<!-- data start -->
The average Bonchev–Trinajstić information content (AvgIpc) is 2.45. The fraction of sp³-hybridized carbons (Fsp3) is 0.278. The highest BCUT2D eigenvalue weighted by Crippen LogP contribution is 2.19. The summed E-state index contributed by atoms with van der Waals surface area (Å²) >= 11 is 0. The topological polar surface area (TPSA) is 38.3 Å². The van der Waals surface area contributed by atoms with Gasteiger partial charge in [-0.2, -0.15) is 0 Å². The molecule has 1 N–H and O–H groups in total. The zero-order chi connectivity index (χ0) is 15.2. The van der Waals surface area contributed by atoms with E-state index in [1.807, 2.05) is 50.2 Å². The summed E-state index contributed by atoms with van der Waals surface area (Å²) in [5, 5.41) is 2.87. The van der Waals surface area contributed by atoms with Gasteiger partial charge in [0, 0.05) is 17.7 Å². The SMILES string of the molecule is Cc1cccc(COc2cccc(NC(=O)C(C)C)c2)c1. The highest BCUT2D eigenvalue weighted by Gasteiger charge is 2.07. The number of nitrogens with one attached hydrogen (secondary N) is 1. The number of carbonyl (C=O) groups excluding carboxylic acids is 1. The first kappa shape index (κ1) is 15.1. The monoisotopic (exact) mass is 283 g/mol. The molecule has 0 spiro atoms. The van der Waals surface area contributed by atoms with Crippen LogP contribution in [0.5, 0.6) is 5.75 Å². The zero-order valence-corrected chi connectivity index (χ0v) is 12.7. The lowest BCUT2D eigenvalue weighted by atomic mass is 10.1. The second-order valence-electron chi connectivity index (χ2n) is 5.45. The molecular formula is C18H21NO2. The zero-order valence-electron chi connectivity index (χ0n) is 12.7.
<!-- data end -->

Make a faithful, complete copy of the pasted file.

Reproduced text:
The average Bonchev–Trinajstić information content (AvgIpc) is 2.45. The fraction of sp³-hybridized carbons (Fsp3) is 0.278. The highest BCUT2D eigenvalue weighted by Crippen LogP contribution is 2.19. The summed E-state index contributed by atoms with van der Waals surface area (Å²) >= 11 is 0. The topological polar surface area (TPSA) is 38.3 Å². The van der Waals surface area contributed by atoms with Gasteiger partial charge in [-0.2, -0.15) is 0 Å². The molecule has 1 N–H and O–H groups in total. The zero-order chi connectivity index (χ0) is 15.2. The van der Waals surface area contributed by atoms with E-state index in [1.807, 2.05) is 50.2 Å². The summed E-state index contributed by atoms with van der Waals surface area (Å²) in [5, 5.41) is 2.87. The van der Waals surface area contributed by atoms with Gasteiger partial charge in [0, 0.05) is 17.7 Å². The SMILES string of the molecule is Cc1cccc(COc2cccc(NC(=O)C(C)C)c2)c1. The highest BCUT2D eigenvalue weighted by Gasteiger charge is 2.07. The number of nitrogens with one attached hydrogen (secondary N) is 1. The number of carbonyl (C=O) groups excluding carboxylic acids is 1. The first kappa shape index (κ1) is 15.1. The monoisotopic (exact) mass is 283 g/mol. The molecule has 0 spiro atoms. The van der Waals surface area contributed by atoms with Crippen LogP contribution in [0.5, 0.6) is 5.75 Å². The zero-order valence-corrected chi connectivity index (χ0v) is 12.7. The lowest BCUT2D eigenvalue weighted by atomic mass is 10.1. The second-order valence-electron chi connectivity index (χ2n) is 5.45. The molecular formula is C18H21NO2. The zero-order valence-electron chi connectivity index (χ0n) is 12.7.